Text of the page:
HIV in the Crosshairs: Researchers' Tool Targets and Removes Virus from Cell Genome
JULY 23, 2014
Eileen Oldfield, Associate Editor
Temple University researchers’ tool requires further investigation, targets virus cells specifically.
Temple University researchers have designed a technique to snip HIV-1 genes from human cells, potentially eliminating the virus from infected patients.
Despite its promise, the tool is not yet ready for mainstream use, researchers said.
“It’s an exciting discovery, but it’s not yet ready to go into the clinic,” Kamel Khalili, PhD, chair of the Department of Neuroscience at Temple University School of Medicine, said in a press release. “It’s a proof of concept that we’re moving in the right direction.”
The tool, which was described in a paper published on July 21, 2014, in the Proceedings of the National Academy of Sciences, involves a combination of a DNA-snipping enzyme and an RNA strand that targets the HIV-1 genome. Once found, the DNA-snipping enzyme excises the HIV-1 DNA. The combination did not cause genotoxicity in the host cells, while completely excising the virus fragments, the study abstract said.
After removal of the HIV-1 DNA, the cell’s gene repair functions mend the snipped portions of the genome, which results in virus-free cells. The RNA strand that targets the HIV-1 appeared to prevent further HIV infection, the study abstract noted—suggesting that the compound can be engineered as both a therapy and a prophylactic.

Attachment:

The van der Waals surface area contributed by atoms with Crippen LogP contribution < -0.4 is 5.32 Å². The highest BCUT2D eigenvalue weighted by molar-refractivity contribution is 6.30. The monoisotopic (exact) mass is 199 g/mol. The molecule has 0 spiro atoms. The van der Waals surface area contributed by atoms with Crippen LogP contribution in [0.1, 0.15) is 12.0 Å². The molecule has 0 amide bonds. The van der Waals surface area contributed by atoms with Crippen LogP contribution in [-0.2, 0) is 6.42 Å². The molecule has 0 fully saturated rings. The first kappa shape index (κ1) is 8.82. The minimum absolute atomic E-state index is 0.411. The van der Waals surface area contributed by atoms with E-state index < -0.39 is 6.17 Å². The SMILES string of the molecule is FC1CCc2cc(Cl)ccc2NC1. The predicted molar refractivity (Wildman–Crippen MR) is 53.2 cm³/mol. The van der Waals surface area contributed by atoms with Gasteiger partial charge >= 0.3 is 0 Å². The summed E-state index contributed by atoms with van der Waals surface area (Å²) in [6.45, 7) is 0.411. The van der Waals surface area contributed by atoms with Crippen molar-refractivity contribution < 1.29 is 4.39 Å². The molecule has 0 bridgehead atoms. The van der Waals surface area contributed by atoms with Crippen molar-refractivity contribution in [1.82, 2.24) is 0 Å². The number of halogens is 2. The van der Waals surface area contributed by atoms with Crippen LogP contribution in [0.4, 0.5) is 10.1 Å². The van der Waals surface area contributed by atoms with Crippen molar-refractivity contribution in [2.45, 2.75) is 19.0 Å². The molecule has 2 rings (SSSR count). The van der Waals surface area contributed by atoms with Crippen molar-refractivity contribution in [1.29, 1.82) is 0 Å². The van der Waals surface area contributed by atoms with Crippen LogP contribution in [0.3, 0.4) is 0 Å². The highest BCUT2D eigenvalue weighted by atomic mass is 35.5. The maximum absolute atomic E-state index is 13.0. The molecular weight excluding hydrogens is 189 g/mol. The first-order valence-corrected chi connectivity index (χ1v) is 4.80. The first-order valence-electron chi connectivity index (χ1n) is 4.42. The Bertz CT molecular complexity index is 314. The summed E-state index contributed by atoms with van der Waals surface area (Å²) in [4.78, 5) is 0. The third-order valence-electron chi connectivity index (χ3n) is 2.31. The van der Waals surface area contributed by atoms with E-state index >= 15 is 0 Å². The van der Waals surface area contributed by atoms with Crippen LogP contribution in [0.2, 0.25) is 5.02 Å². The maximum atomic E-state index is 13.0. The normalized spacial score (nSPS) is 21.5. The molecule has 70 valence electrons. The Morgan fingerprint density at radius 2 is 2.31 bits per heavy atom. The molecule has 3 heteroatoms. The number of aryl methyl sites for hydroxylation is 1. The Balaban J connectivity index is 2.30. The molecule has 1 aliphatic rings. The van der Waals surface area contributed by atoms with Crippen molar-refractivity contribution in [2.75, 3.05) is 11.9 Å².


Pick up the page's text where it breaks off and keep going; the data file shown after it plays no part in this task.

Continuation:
The process was successful in several types of cells, including microglia, macrophages, and T lymphocytes—the main cell types that tend to harbor HIV-1.
The approach must surmount several challenges, however. First, researchers must develop a method of delivering a therapy to every infected cell. The treatment must also be tailored to each patient, to counter the virus’s ability to mutate.
“We are working on a number of strategies so we can take the construct into preclinical studies,” Dr. Khalili said in the release. “We want to eradicate every single copy of HIV-1 from the patient. That will cure AIDS. I think this technology is the way we can do it.”
A bacterial defense mechanism meant to protect against infection provided the basis for the HIV-1 eradicating tool, and researchers engineered a 20-nucleotide strand of the targeting RNA. The RNA strand specifically looks for the long terminal repeat genes that are present at both ends of the HIV-1 genome. Researchers also selected nucleotide sequences that are not present in human DNA coding sequences, to avoid having the targeting RNA bind with patient genomes.
The technique also has the potential for use against a variety of viruses, Dr. Khalili added.
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